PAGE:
Liu and Ah Ket then began to raise funds for an endowment. MacKenzie made the first donation of £10; further correspondence between he and Liu, and a memorandum from the Department of Health, show that by mid-January 1932 they had raised a total of £402. The George E Morrison Lectureship was now formally established. Its purpose was to ‘improve cultural relationships between China and Australia, and to honour the name of a great Australian, Dr. George Morrison.’ The Lecturer each year was to be chosen by a ‘permanent committee’, comprising the Minister for Health, the Chinese Consul-General, the Director of the Institute of Anatomy, William Liu and William Ah Ket.
Covers of China and the Trouble in Manchuria (1931); J.H.C. Sleeman, An Appreciation (1933); and, the dedication page of White China (1933). These books were part of a series which William Liu produced with the journalist and publisher John Harvey Crothers Sleeman (1880-1946). Their aim was to raise awareness of Japanese aggression in China, and to further Sino-Australia trade and mutual understanding.
Wei-ping Chen 陳維屏 (1876-1936) was Consul-General of the Republic of China to Australia at this time, and he delivered the inaugural lecture in May 1932, and the fourth in 1935. Chen’s successor, Chun-jien Pao 保君建 (1896-1970) delivered the sixth. The Consulate-General was closely involved with selecting speakers and promoting the Lectureship during its first ten years at the Australian Institute of Anatomy.
By far the most well-known Australian involved with China in his time, George Ernest Morrison (1862-1920), doctor, adventurer and journalist, was an ideal choice of namesake for the oration. He was the first China correspondent for The Times of London (from 1897 until 1912), and thereafter served as a political adviser to the first President of the Chinese Republic, Yuan Shih-k’ai 袁世凱 (1859-1916). In these capacities Morrison observed and became personally involved in some of the most crucial events of the late Qing and early-Republican period – the Boxer Rebellion, the decline and fall of the Manchu dynasty, and the rise of Japan as a challenge to British and Russian dominance in northeast Asia. That the bustling commercial promenade of Wangfujing was once called ‘Morrison Street’ among Peking’s foreign community, and in Chinese it was known to many as 莫理循大街, bears testament to the popularity and influence of ‘Morrison of Peking’ in that city. The studio which once housed his astonishing library remained on Wangfujing until 2007, when it was unceremoniously demolished in preparation for the Olympic Games.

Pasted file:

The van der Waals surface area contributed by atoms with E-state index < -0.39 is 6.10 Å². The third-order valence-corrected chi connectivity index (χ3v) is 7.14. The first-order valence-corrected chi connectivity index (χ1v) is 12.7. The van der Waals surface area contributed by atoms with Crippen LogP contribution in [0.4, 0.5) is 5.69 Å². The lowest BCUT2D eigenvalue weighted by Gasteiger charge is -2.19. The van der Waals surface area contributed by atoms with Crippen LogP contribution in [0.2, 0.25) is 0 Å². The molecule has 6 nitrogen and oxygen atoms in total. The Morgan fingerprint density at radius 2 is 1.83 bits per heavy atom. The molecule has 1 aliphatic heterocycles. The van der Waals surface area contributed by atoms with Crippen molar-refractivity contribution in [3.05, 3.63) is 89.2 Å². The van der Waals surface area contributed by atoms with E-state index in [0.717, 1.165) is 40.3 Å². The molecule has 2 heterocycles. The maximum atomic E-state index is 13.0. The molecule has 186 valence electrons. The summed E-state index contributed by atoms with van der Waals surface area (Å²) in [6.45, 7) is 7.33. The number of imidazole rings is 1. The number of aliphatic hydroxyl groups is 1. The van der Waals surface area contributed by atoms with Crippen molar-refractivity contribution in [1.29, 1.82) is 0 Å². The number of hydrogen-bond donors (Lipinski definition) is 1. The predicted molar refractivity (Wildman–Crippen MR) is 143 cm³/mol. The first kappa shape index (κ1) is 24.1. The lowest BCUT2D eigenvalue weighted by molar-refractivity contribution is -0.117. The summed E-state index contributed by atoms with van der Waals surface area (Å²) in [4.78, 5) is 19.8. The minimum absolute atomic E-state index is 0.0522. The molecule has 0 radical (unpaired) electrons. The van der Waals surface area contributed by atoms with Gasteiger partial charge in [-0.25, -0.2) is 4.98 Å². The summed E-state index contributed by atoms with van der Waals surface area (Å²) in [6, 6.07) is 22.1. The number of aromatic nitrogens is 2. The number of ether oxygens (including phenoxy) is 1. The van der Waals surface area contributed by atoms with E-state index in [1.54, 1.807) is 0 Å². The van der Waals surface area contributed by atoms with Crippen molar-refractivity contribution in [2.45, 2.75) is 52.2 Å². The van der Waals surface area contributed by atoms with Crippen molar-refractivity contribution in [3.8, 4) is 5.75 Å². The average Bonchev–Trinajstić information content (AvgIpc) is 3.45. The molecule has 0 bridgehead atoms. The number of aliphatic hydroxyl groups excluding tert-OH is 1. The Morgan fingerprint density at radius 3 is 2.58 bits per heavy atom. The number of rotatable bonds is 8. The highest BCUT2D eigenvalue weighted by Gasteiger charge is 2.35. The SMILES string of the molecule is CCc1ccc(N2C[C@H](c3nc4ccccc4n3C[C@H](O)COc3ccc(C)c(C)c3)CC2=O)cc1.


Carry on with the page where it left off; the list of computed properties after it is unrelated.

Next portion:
The Australian journalist rose to prominence in 1898, after publishing a Russian ultimatum to China demanding the lease of Port Arthur (now part of Dalian). At the time the British government paid little regard to the ultimatum; the biographer Cyril Pearl writes that Morrison ‘[risked] his reputation on the truth of an uncorroborated report’, when he put his story to print on 25 March. Then,
On 27th March the Port Arthur convention, giving Russia everything she had demanded, was signed in Peking. When the House [of Lords] met, two days later, Mr J. Dillon (Mayo E.) put a question to the Under-Secretary of State for Foreign Affairs: ‘I beg to ask … if he can explain how it is that The Times correspondent in Peking has been able on several occasions recently to publish facts of the utmost public importance several days before the Foreign Office had obtained any information in reference to them?’
Morrison ‘had been an earlier admirer of Japan, and found little to quarrel with until after the defeat of Russia in 1905’, wrote CP FitzGerald (1902-1992), Foundation Professor of Far Eastern History at The Australian National University. ‘By the time the [Great] war had come Morrison was highly critical and suspicious of Japan. Her designs on China were inordinate and would be destructive not only to China’s independence but to the trade and prestige of Britain in the Far East.’ Morrison’s foresight was especially resonant after the Mukden Incident; at the ninth Morrison Oration in 1940 the Archbishop of Sydney, Howard Mowll, lamented the fact that Morrison had no successor during the years of appeasement, when Australian public opinion towards China was often apathetic, ill-informed or favourable to Japan:
The appointment of an Australian Minister to China would go far to enlighten and strengthen public opinion, and to help China in her national development. Morrison, the brilliant Australian journalist who educated public opinion in the last century, and in whose memory these lectures were inaugurated, left no successor in his work, the result being that a great deal of public opinion, with no foundation in adequate knowledge, is, in the present crisis, unreliable.
After the passing of William Ah Ket in 1934, and Sir Colin Mackenzie in 1936, Uncle Billy was the last surviving member of the group that founded the Morrison Lectureship. By the late 1930s he had become, effectively, the Morrison Lectureship’s custodian, taking on the founding committee’s role of selecting a lecturer each year, while Frederick Clements, MacKenzie’s successor as Director of the Institute of Anatomy, handled arrangements at the official level. It was Liu who invited William Goddard (1887-1962), the President of the China Society of Australia who hosted a popular radio show on Pacific affairs, to present the tenth Morrison Lecture in 1941.